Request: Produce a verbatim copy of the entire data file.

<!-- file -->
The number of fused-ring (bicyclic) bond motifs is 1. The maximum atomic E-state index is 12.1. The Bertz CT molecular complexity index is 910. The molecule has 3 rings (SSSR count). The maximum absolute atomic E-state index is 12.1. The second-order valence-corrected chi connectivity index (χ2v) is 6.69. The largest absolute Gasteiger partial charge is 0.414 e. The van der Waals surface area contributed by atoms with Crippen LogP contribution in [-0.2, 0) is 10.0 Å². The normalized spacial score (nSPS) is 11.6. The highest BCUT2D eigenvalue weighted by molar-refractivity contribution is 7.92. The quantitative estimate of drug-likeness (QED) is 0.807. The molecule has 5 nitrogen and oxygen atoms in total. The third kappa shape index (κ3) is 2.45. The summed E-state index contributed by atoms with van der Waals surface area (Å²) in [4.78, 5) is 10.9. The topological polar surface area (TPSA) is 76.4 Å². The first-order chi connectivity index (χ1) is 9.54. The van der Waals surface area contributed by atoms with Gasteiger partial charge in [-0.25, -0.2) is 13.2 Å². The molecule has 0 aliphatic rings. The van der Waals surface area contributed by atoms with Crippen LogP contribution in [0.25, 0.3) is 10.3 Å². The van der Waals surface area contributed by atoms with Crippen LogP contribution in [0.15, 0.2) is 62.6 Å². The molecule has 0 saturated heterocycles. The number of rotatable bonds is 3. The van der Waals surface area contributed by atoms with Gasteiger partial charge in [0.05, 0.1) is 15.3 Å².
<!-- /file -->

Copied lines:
The number of fused-ring (bicyclic) bond motifs is 1. The maximum atomic E-state index is 12.1. The Bertz CT molecular complexity index is 910. The molecule has 3 rings (SSSR count). The maximum absolute atomic E-state index is 12.1. The second-order valence-corrected chi connectivity index (χ2v) is 6.69. The largest absolute Gasteiger partial charge is 0.414 e. The van der Waals surface area contributed by atoms with Crippen LogP contribution in [-0.2, 0) is 10.0 Å². The normalized spacial score (nSPS) is 11.6. The highest BCUT2D eigenvalue weighted by molar-refractivity contribution is 7.92. The quantitative estimate of drug-likeness (QED) is 0.807. The molecule has 5 nitrogen and oxygen atoms in total. The third kappa shape index (κ3) is 2.45. The summed E-state index contributed by atoms with van der Waals surface area (Å²) in [4.78, 5) is 10.9. The topological polar surface area (TPSA) is 76.4 Å². The first-order chi connectivity index (χ1) is 9.54. The van der Waals surface area contributed by atoms with Gasteiger partial charge in [-0.25, -0.2) is 13.2 Å². The molecule has 0 aliphatic rings. The van der Waals surface area contributed by atoms with Crippen LogP contribution in [0.25, 0.3) is 10.3 Å². The van der Waals surface area contributed by atoms with Crippen LogP contribution in [0.15, 0.2) is 62.6 Å². The molecule has 0 saturated heterocycles. The number of rotatable bonds is 3. The van der Waals surface area contributed by atoms with Gasteiger partial charge in [0.05, 0.1) is 15.3 Å².